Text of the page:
Questions to Ask Yourself Before Filing For Bankruptcy

Important Factors to Take Into Consideration Pre-Bankruptcy

Filing for bankruptcy is a big decision that shouldn’t be taken lightly. There are many things to consider before you decide if it’s the right option for you. To help you understand the seriousness of this decision, we’ll tell you everything you should factor in before signing anything.

Questions to Ask Yourself Before Filing For Bankruptcy

Is There Any Chance Your Income Will Increase In The Near Future?

If your income has recently taken a hit due to circumstances beyond your control, but there is a chance it will return to where it was before recent events—it might be worth it to wait it out and see if things pick up financially, or consider other debt relief options like debt counselling, debt consolidation, or a consumer proposal.

How Large Is Your Debt Load?

If your debt is so large it feels insurmountable, that is a good case for filing for bankruptcy. But if it could be manageable if you cut spending and renegotiate the terms of your debt with the lender or collections agency, that might be a better option to consider.

Are you still able to afford your basic necessities?

If you can’t afford to even pay your rent or mortgage or buy food because your debt payments are so high, filing for bankruptcy may be an option for you to consider. However, a consumer proposal can also be a more ideal option as it allows you to reduce your debt and pay the remaining balance with payments you can afford. A Licensed Insolvency Trustee (LIT) can help you determine which option is best.

What Is Your Credit Like?

If your score is fairly strong, it’s important to consider that filing for bankruptcy will have a significant effect on your credit for several years. For a first-time bankruptcy, an R9 rating will appear on your credit report for 6 years after the date of your discharge with Equifax and 7 years after the date of discharge with TransUnion. For any subsequent bankruptcies, the R9 will appear on your credit report for 14 years after the date of discharge.

However, if your credit rating has deteriorated significantly due to your inability to pay your debts, bankruptcy can help give you a fresh start so you can work towards rebuilding your credit.

Do You Own A Home Or Other Assets That Would Be Detrimental To Lose?

If your goal is to keep your home, then bankruptcy may not be the best option, as your home is included in the list of assets that may be seized, unless you meet the criteria for an exemption.

For instance, in Ontario, you are able to keep your home as long as the equity in your home does not exceed $10,000 and you are able to continue paying your mortgage.

In fact, filing for bankruptcy in this case might allow you to afford your mortgage payments more easily by removing other debts.

However, if your equity exceeds $10,000, you will have to reach an agreement with the LIT to buy back the equity or permit the LIT to sell the home.

Are You Prepared For The Negative Consequences?

Beyond the obvious long-term impact to your credit, are you prepared to handle the emotional toll that filing can create? Beyond that, if you work in a job that requires security clearance, or anything in the financial industry, your bankruptcy filing could come to light and have an effect on your career. At the end of the day, you have to weigh the pros and cons before making the decision.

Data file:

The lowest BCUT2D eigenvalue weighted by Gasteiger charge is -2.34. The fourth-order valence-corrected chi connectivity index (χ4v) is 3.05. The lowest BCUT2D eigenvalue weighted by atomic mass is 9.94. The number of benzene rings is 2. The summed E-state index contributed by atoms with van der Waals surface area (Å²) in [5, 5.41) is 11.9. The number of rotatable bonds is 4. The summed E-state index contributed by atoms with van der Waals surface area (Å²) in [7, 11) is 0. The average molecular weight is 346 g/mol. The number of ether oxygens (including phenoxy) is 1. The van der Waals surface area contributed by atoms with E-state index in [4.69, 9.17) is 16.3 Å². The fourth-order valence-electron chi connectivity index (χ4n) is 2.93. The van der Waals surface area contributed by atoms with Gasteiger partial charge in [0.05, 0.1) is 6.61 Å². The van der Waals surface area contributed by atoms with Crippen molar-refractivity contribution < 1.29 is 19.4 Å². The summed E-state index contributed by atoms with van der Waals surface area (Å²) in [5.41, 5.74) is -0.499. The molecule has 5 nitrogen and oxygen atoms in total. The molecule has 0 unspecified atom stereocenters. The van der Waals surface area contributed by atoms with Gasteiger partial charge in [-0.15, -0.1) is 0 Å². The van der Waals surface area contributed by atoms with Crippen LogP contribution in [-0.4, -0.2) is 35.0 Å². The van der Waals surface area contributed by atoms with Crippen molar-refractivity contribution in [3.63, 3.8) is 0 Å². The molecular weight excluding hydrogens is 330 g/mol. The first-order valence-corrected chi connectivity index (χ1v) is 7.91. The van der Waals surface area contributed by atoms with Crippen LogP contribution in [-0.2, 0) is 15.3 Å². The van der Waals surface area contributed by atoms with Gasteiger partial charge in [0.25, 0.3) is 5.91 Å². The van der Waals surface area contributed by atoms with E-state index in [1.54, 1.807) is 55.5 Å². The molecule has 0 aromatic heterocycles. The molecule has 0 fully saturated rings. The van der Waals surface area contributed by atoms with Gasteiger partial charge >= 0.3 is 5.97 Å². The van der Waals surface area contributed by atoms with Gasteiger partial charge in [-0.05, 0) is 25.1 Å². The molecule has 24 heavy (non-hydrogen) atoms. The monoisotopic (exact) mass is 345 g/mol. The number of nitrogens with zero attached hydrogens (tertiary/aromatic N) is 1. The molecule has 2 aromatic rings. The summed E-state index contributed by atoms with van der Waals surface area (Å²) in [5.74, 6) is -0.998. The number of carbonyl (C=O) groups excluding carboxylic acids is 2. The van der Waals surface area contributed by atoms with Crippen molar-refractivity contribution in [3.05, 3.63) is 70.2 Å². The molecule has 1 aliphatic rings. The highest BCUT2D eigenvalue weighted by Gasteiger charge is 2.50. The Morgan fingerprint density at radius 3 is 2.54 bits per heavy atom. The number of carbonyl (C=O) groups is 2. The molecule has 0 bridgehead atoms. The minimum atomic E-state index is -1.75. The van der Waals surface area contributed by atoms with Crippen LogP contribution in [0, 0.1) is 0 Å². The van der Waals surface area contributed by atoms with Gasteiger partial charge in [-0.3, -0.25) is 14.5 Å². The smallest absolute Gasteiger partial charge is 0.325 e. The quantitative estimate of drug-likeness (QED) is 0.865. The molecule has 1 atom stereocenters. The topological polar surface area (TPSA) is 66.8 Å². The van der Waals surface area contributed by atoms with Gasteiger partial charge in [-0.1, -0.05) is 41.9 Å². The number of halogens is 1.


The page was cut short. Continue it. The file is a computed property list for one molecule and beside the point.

Why Are You Considering Filing For Bankruptcy?

Are you being sued by creditors, or in danger of this happening soon? One of the main benefits of bankruptcy is the legal protection it provides. If collectors are starting to tell you they’re filing a suit against you, it may be time to consider filing. Bankruptcy stays judgments, wage garnishments, and stops all collections regarding unsecured debts – leaving you safe from these threats.

Have You Explored All Other Options?

Before filing for bankruptcy, it’s important to know that this isn’t your only option. A Consumer Proposal is a more favorable debt relief option, as it allows you to reduce your debt load – sometimes by up to 70% – and repay the balance to your creditors over an agreed upon period of time. Your consumer proposal payments will be set based on your financial situation and will not be higher than what you can reasonably afford.

Most creditors are willing to agree to the terms of a consumer proposal, as it allows them to be repaid more of what they are owed compared to a bankruptcy.

An LIT can help you determine whether a Consumer Proposal is a valid option, or if bankruptcy is a better solution.

Have You Spoken To A Professional Licensed Insolvency Trustee?

Always speak with your LIT about all alternative options before making a decision to file for bankruptcy. They will help you explore your options and the possible ramifications, while providing their honest opinion with you about whether bankruptcy is the right option for you or if there are better ways forward. They offer free consultations so you can get professional answers without going further into debt.

Once you consider all of the above questions, you’ll be well on your way to making a solid decision that will have a huge impact on your financial future. If bankruptcyis the right option for you, it can help prevent legal ramifications for non-payment and give you a path forward to get out from under insurmountable debt. But it comes with serious consequences that need to be considered. Remember, if there are other options you can implement first, it may be worth trying these before filing.

Baker Tilly Ottawa Ltd. is a Licensed Insolvency Trustee based in Ottawa. We service Ottawa and most of eastern Ontario. We have helped thousands of individuals and couples successfully resolve their debt challenges since 2002. Its passion – its mission – is your health and well-being!